Sept. 13, 2010 -- World tennis champ Rafael Nadal, whose biceps are practically Spanish national treasures, says the music that turns him on is a world away from the Shakira video that features his rippling muscles.
It's the theme song from "The Phantom of the Opera," called "The Music of the Night." Nadal said, "I love the musical. I was there in New York, watching that I think, six times."
Nadal, whose first U.S. Open championship, which he won tonight with a 6-4, 5-7, 6-4, 6-2 victory over Novak Djokovic, made him the youngest man ever to secure a career grand slam, spoke with "Nightline" recently about what drives him to the No. 1 rank.
A player must win all four Grand Slam competitions -- the Australian Open, French Open, Wimbledon and U.S. Open -- over the years for a career Grand Slam and only a handful of other men in history have done it.
When Nadal steps onto the court he is relentlessly focused. With his U.S. Open win today, he now holds nine Grand Slam titles. What is he thinking about?
"Nothing! Try to put the ball inside," Nadal, whose first language is Spanish, told "Nightline" at a U.S. Open Series event just outside Cincinnati. "The important thing is the shots. It's easier to be a great champion with a lot of shots and nothing of head than a lot of head and nothing of shots."
A clear head is key to delivering the kind of powerhouse shots that he'll need to triumph over his chief rival Roger Federer. Nadal and Federer are the only pair of men to have ever finished five consecutive calendar years as the top two ranked players. Nadal has reclaimed the top spot after winning his fifth French Open on June 7.
Yet the 24-year-old Spaniard known as "Rafa" said he views Federer, 27, of Switzerland, less as an enemy and more as a role model. Nadal told Nightline, "I think to have Roger there was always a reference to improve, and a big motivation to be a better player because you always see a better player than you there."
And despite the fact that Nadal is the man to beat at the U.S. Open, he still thinks Federer is a better player.
"I am not still thinking. I am sure," he said.
Gentleman enough to praise his arch rival, Nadal is also macho enough to reveal that beneath those awesome pecs beats the heart of a true softie. Nadal, who has a girlfriend, still lives at home with his mom and says he is "very happy" to be there and is intent on learning to keep his room tidier to please her.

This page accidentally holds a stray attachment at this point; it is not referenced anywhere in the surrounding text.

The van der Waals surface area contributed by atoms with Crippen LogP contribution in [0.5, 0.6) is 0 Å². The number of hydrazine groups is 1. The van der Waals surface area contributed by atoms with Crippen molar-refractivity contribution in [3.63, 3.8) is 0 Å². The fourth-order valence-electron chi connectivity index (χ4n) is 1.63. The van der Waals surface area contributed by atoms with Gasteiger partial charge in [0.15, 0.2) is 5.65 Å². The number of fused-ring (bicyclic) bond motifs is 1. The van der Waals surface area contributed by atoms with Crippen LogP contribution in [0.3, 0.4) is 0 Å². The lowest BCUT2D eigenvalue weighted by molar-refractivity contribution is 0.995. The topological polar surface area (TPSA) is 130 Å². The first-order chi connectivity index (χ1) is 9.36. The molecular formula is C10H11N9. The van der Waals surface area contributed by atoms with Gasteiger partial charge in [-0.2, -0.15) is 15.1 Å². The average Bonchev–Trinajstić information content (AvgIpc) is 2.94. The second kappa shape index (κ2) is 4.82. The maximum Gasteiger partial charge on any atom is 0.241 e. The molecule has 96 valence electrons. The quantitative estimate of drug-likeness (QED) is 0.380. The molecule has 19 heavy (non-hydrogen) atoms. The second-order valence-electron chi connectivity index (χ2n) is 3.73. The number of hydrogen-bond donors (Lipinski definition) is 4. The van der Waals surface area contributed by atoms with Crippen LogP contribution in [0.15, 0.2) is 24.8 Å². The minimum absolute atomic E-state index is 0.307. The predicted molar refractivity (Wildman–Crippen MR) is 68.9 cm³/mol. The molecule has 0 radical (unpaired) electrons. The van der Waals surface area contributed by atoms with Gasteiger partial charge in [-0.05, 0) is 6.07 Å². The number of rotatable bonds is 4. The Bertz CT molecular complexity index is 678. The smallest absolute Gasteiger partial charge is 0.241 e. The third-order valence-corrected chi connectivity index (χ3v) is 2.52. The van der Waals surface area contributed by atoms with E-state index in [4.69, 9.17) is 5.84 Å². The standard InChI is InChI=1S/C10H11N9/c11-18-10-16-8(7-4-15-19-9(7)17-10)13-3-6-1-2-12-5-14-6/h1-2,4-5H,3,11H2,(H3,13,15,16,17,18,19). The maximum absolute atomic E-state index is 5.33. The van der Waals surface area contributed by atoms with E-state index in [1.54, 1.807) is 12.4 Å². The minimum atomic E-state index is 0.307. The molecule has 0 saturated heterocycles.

Rafael Nadal: Bull On the Court, Softie Everywhere Else
"I think that's one of the things I really have to improve," Nadal said. "My mom really wants to have everything under control and have the house very, very good. I sometimes make her work very difficult."
And then there is the music that gets him pumped up and keeps him coming back for more -- Andrew Lloyd Webber's operatic "The Music of the Night." In the play, Broadway's longest running musical, the phantom puts his victim into a type of trance with that song.
"The music -- the music I like. I love that music. I don't know, I like the musical, I like the history, everything," said Nadal, whose fans are more likely to link him musically with the video for Shakira's "Gypsy." The steamy YouTube sensation features the sweaty sex symbol entwined with the singer, who he says is only a "friend," and ends with a kiss.
While Nadal sounds like a gentle Renaissance man, he plays tennis like a bull. Some observers say that's why the U.S. Open is the only major tournament that, until now, had eluded him, since it comes at the end of the season and he is often worn out.
He practiced hard for this year's U.S. Open, which began Aug. 30 at U.S.T.A. Billie Jean King National Tennis Center in Queens.
"Oh, I have so much to work on, so much to improve," Nadal told Nightline.
Still, he steps onto the court as the reigning world champion. Doesn't he walk into the game thinking he is going to win?
"I never think I'm going to win," Nadal said. "I always think I can win and I can lose. Only thing I can think is I (am) going to do everything right to try to win."
So the relentless hard work continues for Nadal. Can he keep the momentum?
"I try my best in every moment," said Nadal. "If I can be here 20 years, I'm going to be here 20 years. If I can be here 15, 15. If I can be here eight, eight. I don't know, I'm going to try my best all my career, and when the body and the mental part says 'Finished,' I'm going to go home and enjoy a different part of life."